September Is National Preparedness Month
In honor of National Preparedness Month, the Somerset County Department of Health encourages residents to make a family communications plan and update your emergency supplies now, so you are prepared for any future emergency.
According to the Centers for Disease Control and Prevention (CDC), approximately 80 percent of individuals say they have gathered enough supplies to last three or more days, however, less than half said they had a family emergency plan in place. The goal of National Preparedness Month is to encourage Americans to begin planning for emergencies now and throughout the year – since pre-planning can help ease the impact of a crisis when one arises.
“One reason National Preparedness Month is held in September is because it is the start of peak hurricane season. This year has been an especially active season and it doesn’t seem to be slowing down. What makes it even more challenging are concerns about COVID-19 and the need for social distancing,” said Freeholder Brian G. Gallagher. “This is why being prepared in advance is so important for families. Don’t wait until the last moment when essential supplies are scarce.”
The CDC recommends that individuals include items in their emergency supply kits that will help prevent the spread of the coronavirus, other viruses and the flu, including cloth face coverings, soaps, hand sanitizer and disinfecting wipes. Make sure to update your family emergency plan based on these recommendations. It is especially important for those who are more at risk to illness to protect yourself and your family from COVID-19, while preparing for other emergencies.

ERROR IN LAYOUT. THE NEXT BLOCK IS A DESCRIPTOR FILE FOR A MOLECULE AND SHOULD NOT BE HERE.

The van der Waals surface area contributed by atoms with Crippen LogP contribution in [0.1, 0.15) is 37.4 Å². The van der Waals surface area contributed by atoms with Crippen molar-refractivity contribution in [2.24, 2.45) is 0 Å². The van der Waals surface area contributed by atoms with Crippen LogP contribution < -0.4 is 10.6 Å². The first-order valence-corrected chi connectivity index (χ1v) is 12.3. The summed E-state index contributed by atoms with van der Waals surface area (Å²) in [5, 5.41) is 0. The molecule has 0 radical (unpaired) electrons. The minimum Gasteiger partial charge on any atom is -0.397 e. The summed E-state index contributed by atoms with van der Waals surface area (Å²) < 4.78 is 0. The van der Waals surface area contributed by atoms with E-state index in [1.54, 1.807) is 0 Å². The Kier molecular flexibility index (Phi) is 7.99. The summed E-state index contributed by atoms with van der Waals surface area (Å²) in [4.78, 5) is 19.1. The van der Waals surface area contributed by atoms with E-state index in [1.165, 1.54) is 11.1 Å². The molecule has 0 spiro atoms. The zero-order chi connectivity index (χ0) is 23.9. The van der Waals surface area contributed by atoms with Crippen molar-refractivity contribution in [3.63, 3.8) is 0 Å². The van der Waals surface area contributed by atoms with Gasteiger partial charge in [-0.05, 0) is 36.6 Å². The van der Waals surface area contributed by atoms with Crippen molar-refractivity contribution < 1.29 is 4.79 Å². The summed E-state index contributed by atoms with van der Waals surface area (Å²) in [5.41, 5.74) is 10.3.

In support of National Preparedness Month, the Somerset County Department of Health is providing the following tips for residents:
- Gather emergency supplies, including at least a three-day supply of food and water, health supplies, personal care items, safety supplies, electronics and important documents. Make sure the kit is readily accessible. Add at least two masks per person age two or older in your household, bar or liquid soaps, hand sanitizer with at least 60 % alcohol, and disinfecting wipes to disinfect surfaces.
- Create a plan for contacting loved ones and what steps you would take in different emergency situations. Plan for sheltering (staying at home) and learn all evacuation routes in case you must leave your home. Pay attention to local guidance for evacuations and shelters, as your shelter location may be different this year because of the pandemic. Be sure to include your children in emergency planning discussions.
- Stay informed by signing up for local emergency alerts and tuning into reliable news sources.
A valuable resource for individuals with disabilities and others who have special needs is Register Ready, New Jersey’s Special Needs Registry for Disasters, which helps to make emergency responders aware of your health and safety needs. To register, visit: http://bit.ly/NJRegisterReady2019 or call 2-1-1 for assistance.
For more information about National Preparedness Month, visit https://www.ready.gov/. You can download and print helpful resources for your own Family Emergency Guide at https://bit.ly/3hPzOVm. For ideas about preparedness activities, contact the Somerset County Department of Health at 908-231-7155 or HealthDept@co.somerset.nj.us.
Current Situation in Somerset County
Somerset County Department of Health (SCDOH) is working closely with the U.S. Centers for Disease Control and Prevention, the New Jersey State Department of Health, and other health partners in monitoring the evolving situation. Somerset County remains committed to providing accurate and timely information on this situation to our communities. Residents can call 908-231-7111 for a daily automated reading of the current coronavirus (COVID-19) case count in Somerset County, New Jersey.